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Discussion in 'Pre-Medical - MD' started by zrinhibit, Aug 10, 2015.
Can I send him my resume?
There's technically a difference, but pretty much everyone uses the terms interchangeably and doesn't gaf about the distinction. For something this informal, it's probably fine. Wouldn't hurt in the long run to write up a CV, though, so you have both.
Thanks for the input. I plan to write one up I just don't have anything for research or publications to put on there. My 1 page resume will most likely convert into a 1 page cv, or a page and a half at best. I don't believe it's formal just because he knows my parents and has been over their house a couple of times so at best he is somewhat of a family friend.
I submitted CV's to all of my shadowing and volunteering opportunities.
Nah, people may not say they care but it's annoying to get a professional resume when you asked for an academic CV. Granted most undergrads don't have enough experience to put on a CV but the point remains. They're formatted completely differently and show different information.
I guess I better write one up. Thanks.
I understand the differences between the two, but I disagree that most people care one whit. If it's for a formal job application, sure...it doesn't hurt to be correct, which is why I said OP should go ahead and write up a CV anyway. For this, though, shadowing with a family friend? It absolutely doesn't matter.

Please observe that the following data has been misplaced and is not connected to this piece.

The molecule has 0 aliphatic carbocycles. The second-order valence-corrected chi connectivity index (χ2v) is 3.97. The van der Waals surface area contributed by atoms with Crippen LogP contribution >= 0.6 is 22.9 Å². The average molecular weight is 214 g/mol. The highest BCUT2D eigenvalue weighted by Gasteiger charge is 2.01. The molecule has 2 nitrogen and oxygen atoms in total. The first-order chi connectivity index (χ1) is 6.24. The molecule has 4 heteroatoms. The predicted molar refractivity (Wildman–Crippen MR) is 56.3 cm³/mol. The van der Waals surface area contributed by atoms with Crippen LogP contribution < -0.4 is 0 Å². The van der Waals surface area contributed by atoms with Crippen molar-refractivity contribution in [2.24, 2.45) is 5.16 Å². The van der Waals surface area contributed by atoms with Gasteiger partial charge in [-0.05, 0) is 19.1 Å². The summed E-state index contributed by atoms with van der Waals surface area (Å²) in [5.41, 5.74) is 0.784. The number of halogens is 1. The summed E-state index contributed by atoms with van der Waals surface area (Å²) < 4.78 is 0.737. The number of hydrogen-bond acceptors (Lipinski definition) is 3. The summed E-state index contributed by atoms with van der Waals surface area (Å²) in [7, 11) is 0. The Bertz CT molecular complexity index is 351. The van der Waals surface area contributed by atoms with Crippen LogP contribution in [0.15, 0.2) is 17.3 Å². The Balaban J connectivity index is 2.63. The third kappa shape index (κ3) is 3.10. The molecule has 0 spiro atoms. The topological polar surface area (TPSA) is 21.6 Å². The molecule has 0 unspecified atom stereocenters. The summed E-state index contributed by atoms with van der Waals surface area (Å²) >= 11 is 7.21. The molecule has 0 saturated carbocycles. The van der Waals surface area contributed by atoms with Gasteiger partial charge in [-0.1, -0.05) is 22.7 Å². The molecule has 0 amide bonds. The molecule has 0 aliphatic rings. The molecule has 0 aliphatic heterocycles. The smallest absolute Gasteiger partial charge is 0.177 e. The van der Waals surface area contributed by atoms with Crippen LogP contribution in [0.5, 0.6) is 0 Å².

Send what they ask for.
When I ask for a resume, I don't want to read the 5 pages of description of high school activities that a typical pre-med puts. When I ask for a CV, I'm looking for details on something.
Not everyone is going to have a specific aim in mind, but better to err on the side of caution.
You're shadowing with a family friend. In this case, they probably said 'CV' because it was shorter and you don't have to worry about the stupid accent on the end of resumé.
Who the hell puts high school activities on a resumé? Or makes it 5 pages long?!? I think that is a far greater error than formatting it as resumé vs CV.
Freshmen pre-meds? I got two 5-page CVs when I asked for a resume at the beginning of the summer when people were trying to get into my lab. Most of them think that longer = better.
I always thought that a resumé should be one page if at all possible. I selectively include the relevant activities for the position I am applying for in order to make that work. Old activities eventually disappear entirely.
My current one is 2 pages, but that's only because my premed advisor specifically asked for an 'exhaustive' one including all activities back until high school (I'm 3yrs out of college), even extracurriculars. I can't imagine how I would ever fill out 5 pages, even if I dipped further and included random minutiae that no professional cares about, like how I used to do tech theatre and that one semester where I joined the bell choir. To do so as a freshman?!? That is mind-boggling.
He just probably wants to know that your grades are good enough; so that he is not wasting his time.
My gpa's are listed on my resume. My resume is also a typical pre-med resume with the basics, nothing fancy. I also don't have any research or publications. All my resume consists of is skills, work experience, education, leadership, and objective. I'm literally going to transfer this information into a CV and probably give a little more detail on my objective and experience.
As an undergrad, resume and CV are pretty interchangeable I believe.
The rule-of-thumb I was taught is as an undergrad, a CV should be no more than 2 pages, and then 1 additional page for each year of post-grad experience.